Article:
Chile Quake, Jittery Bison: Is The Big One Coming?

Some see signs that the world's tectonic plates are positioned in such a way to set off "the mother of all quakes." Seismology has made advances, but is still not a perfect science.

Pia Heinemann

One bison after another trotted expand=1] along the highway — a long string of the animals coming at the stream of car traffic entering Yellowstone National Park. The camera wobbled a bit, the bison shook and flared their nostrils.

YouTube video blogger Tom expand=1] Lupshu, pointing out that animals have much sharper senses than people, said last week that the bison seemed to feel the presence of something violent and deadly.

Social networks were swirling with the theory that the bison sensed an outbreak of the Yellowstone supervolcano under which lies a vast magma chamber.

If an earthquake really happened there the results would be devastating for the entire planet. Just a few days before, a strong quake shook Chile. Are the world’s tectonic plates in a state of imbalance? Are we about to face the "mother of all quakes"?

Yellowstone geologists have denied that the bison run is linked to any anomalies in recorded seismic measurements. A spokeswoman for the park told us that the animals' behavior was simply a reaction to spring weather — nothing threatening at all.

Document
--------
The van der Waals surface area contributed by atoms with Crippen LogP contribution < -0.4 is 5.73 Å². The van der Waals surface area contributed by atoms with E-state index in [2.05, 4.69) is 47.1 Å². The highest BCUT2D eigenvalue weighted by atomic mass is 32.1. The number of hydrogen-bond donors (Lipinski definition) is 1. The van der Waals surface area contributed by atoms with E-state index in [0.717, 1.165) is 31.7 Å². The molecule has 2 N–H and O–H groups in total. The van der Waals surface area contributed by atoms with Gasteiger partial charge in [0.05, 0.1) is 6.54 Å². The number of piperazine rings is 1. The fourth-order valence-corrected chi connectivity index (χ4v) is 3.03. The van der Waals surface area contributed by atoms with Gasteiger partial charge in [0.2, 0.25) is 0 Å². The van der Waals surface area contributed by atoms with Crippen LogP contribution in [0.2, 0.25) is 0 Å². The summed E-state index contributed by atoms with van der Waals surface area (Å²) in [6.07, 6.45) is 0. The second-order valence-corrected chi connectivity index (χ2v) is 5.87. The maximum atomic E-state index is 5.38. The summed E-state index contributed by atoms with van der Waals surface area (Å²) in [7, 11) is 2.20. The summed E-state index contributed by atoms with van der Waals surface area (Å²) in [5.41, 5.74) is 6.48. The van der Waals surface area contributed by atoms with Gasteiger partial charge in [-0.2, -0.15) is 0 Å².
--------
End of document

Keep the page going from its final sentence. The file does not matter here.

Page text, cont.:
And yet there are continued reports that snakes, turtles, goats and rats know when volcanoes and earthquakes are about to erupt. Frederik Tilmann of the German Research Centre for Geosciences (GFZ) says there is no hard research data to confirm such knowledge. "Of course animals feel smaller preliminary tremors, just as people do," the seismologist says. "And animals can easily react nervously to such tremors."

Unfortunately preliminary tremors can only be distinguished from other tremors and recognized as such after an earthquake occurs, but there is no serious indication that animals are better prophets when it comes to earthquake prediction.

In order not to depend on animal oracles, earthquake and volcano researchers in the geologically actives zones of the world have set up monitoring systems.